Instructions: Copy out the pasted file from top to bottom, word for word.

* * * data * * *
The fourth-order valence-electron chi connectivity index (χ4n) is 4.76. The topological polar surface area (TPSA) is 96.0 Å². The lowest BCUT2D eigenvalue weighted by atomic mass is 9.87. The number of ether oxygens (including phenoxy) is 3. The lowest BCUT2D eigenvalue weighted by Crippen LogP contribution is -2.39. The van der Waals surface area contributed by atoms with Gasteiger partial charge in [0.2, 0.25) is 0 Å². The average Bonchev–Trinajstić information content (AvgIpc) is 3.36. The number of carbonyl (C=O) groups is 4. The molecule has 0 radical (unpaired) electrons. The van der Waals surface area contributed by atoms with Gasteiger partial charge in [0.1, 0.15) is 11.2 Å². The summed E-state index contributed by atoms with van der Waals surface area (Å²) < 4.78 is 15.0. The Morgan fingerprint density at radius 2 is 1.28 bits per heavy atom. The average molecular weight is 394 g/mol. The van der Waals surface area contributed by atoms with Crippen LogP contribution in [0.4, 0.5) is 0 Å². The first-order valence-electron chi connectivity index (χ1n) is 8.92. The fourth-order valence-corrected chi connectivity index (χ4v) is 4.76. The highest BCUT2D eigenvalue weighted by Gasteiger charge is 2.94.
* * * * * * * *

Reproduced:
The fourth-order valence-electron chi connectivity index (χ4n) is 4.76. The topological polar surface area (TPSA) is 96.0 Å². The lowest BCUT2D eigenvalue weighted by atomic mass is 9.87. The number of ether oxygens (including phenoxy) is 3. The lowest BCUT2D eigenvalue weighted by Crippen LogP contribution is -2.39. The van der Waals surface area contributed by atoms with Gasteiger partial charge in [0.2, 0.25) is 0 Å². The average Bonchev–Trinajstić information content (AvgIpc) is 3.36. The number of carbonyl (C=O) groups is 4. The molecule has 0 radical (unpaired) electrons. The van der Waals surface area contributed by atoms with Gasteiger partial charge in [0.1, 0.15) is 11.2 Å². The summed E-state index contributed by atoms with van der Waals surface area (Å²) < 4.78 is 15.0. The Morgan fingerprint density at radius 2 is 1.28 bits per heavy atom. The average molecular weight is 394 g/mol. The van der Waals surface area contributed by atoms with Crippen LogP contribution in [0.4, 0.5) is 0 Å². The first-order valence-electron chi connectivity index (χ1n) is 8.92. The fourth-order valence-corrected chi connectivity index (χ4v) is 4.76. The highest BCUT2D eigenvalue weighted by Gasteiger charge is 2.94.